ETL tools work specifically with data prep tools so that they shape and refine the data. They do this through a data catalog so they can see what data is in the data lake in its raw and curated form. But the data lake is still slow. So BI users need BI acceleration, which is cubing technology that speeds up the process, and ad-hoc acceleration which gives them more speed for ad-hoc queries. Once all these have been combined together, programs like Tableau, Power BI, and Excel can be run.
Dremio: The Missing Link
With data lakes becoming increasingly complex, there had to be a better way to close that gap. Dremio is here to fill that missing link. Dremio is a fundamentally different approach, and it works with any data lake, BI, or Data Science tool. It has 10X-1000X data acceleration, a self-service semantic layer, zero-copy data curation, is elastic, scales to 1000+ nodes, and is open source. Dremio runs directly in the data lake and provides acceleration capabilities, self-service, and semantic layer so users can describe data directly in their own terms (while maintaining that the data lineage is automatically tracked). This is a completely new tier in data analytics.
Most companies don’t have a central catalog where all their data is kept. You can connect a cluster over multiple cloud services. But with Dremio, you can connect it to any of the sources, whether it is a relational database, MongoDB, or Hadoop. Dremio automatically recognizes schema and categorizes it and builds an index so it is searchable. When working with Dremio, where the data is held is no longer important and access to the data is instantaneous.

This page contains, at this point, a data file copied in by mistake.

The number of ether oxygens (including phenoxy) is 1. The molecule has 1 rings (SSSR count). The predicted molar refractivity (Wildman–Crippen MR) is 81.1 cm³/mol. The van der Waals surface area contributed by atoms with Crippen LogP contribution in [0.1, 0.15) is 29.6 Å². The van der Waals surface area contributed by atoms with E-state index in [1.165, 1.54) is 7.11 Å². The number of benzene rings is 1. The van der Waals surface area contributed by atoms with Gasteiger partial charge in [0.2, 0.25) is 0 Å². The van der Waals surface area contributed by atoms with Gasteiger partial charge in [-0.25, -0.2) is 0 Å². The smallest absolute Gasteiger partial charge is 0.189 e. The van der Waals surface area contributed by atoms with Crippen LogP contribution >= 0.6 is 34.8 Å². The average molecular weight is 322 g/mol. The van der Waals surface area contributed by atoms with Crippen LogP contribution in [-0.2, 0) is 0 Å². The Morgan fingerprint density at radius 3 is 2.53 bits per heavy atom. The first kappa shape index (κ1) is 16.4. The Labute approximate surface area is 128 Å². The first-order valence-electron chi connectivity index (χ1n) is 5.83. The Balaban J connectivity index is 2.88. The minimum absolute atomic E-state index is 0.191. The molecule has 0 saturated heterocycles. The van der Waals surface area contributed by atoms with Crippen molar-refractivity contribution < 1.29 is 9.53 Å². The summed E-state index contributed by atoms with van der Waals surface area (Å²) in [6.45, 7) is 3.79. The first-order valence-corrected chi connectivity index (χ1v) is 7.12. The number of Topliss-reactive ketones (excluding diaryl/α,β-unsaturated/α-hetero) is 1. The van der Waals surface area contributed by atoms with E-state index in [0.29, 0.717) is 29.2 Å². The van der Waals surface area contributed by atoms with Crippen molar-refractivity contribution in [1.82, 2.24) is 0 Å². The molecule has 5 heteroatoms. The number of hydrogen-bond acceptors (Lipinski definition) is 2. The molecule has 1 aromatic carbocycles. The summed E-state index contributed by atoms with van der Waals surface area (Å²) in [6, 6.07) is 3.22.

Before, IT would have to create dataset for you. This weeks or month-long process could mean the data is obsolete by the time it got to you. Also, as IT creates more data sets, it could mean increased security risks. Using Dremio allows you to be able to create data sets more effectively and quickly. It also makes changing the query easy and interactive. All changes are done in a virtual context without having to write code or move any data.
Dremio has acceleration capabilities that are not available in data virtualization technologies. Dremio can work with the Mongo DB, S3 and many other modern sources of data that were designed for relational databases. Data virtualization technologies are IT products and therefore are not self-service products like Dremio, making them much more expensive to market. Without Dremio, it would be impossible to quickly analyze data that is joined between two systems.
Multifaceted programs like Dremio are like a highly versatile lens that allow you to look through data sets more effectively. As the information landscapes get broader and wider, we need simpler ways to view and explore them. By adding virtualizing components, Dremio has tackled one of the key requirements of software data business. It enables specific people to create their own view of their world without changing the source or moving data around. Dremio allows data to be analyzed at the speed of thought, making everyone more productive.
For more information on Dremio, visit dremio.com.